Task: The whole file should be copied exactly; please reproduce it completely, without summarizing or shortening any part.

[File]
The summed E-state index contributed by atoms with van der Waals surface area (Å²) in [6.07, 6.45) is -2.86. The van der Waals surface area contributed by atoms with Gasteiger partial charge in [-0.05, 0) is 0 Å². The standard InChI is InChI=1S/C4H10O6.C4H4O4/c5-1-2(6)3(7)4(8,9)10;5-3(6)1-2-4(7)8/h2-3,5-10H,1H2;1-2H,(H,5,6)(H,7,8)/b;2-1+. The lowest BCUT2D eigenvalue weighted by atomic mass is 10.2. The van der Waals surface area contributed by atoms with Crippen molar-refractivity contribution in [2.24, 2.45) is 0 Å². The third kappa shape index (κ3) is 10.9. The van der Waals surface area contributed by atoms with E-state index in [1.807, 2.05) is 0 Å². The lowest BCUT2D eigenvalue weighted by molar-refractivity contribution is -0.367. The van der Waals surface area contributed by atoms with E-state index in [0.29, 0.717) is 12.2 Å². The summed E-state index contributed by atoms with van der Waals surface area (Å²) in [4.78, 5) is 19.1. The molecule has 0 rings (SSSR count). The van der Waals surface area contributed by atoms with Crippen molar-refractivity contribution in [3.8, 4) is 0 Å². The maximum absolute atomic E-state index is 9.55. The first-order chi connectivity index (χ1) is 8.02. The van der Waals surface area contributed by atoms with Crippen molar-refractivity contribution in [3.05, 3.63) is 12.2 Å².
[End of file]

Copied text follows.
The summed E-state index contributed by atoms with van der Waals surface area (Å²) in [6.07, 6.45) is -2.86. The van der Waals surface area contributed by atoms with Gasteiger partial charge in [-0.05, 0) is 0 Å². The standard InChI is InChI=1S/C4H10O6.C4H4O4/c5-1-2(6)3(7)4(8,9)10;5-3(6)1-2-4(7)8/h2-3,5-10H,1H2;1-2H,(H,5,6)(H,7,8)/b;2-1+. The lowest BCUT2D eigenvalue weighted by atomic mass is 10.2. The van der Waals surface area contributed by atoms with Crippen molar-refractivity contribution in [2.24, 2.45) is 0 Å². The third kappa shape index (κ3) is 10.9. The van der Waals surface area contributed by atoms with E-state index in [1.807, 2.05) is 0 Å². The lowest BCUT2D eigenvalue weighted by molar-refractivity contribution is -0.367. The van der Waals surface area contributed by atoms with E-state index in [0.29, 0.717) is 12.2 Å². The summed E-state index contributed by atoms with van der Waals surface area (Å²) in [4.78, 5) is 19.1. The molecule has 0 rings (SSSR count). The van der Waals surface area contributed by atoms with Crippen molar-refractivity contribution in [3.8, 4) is 0 Å². The maximum absolute atomic E-state index is 9.55. The first-order chi connectivity index (χ1) is 8.02. The van der Waals surface area contributed by atoms with Crippen molar-refractivity contribution in [3.05, 3.63) is 12.2 Å².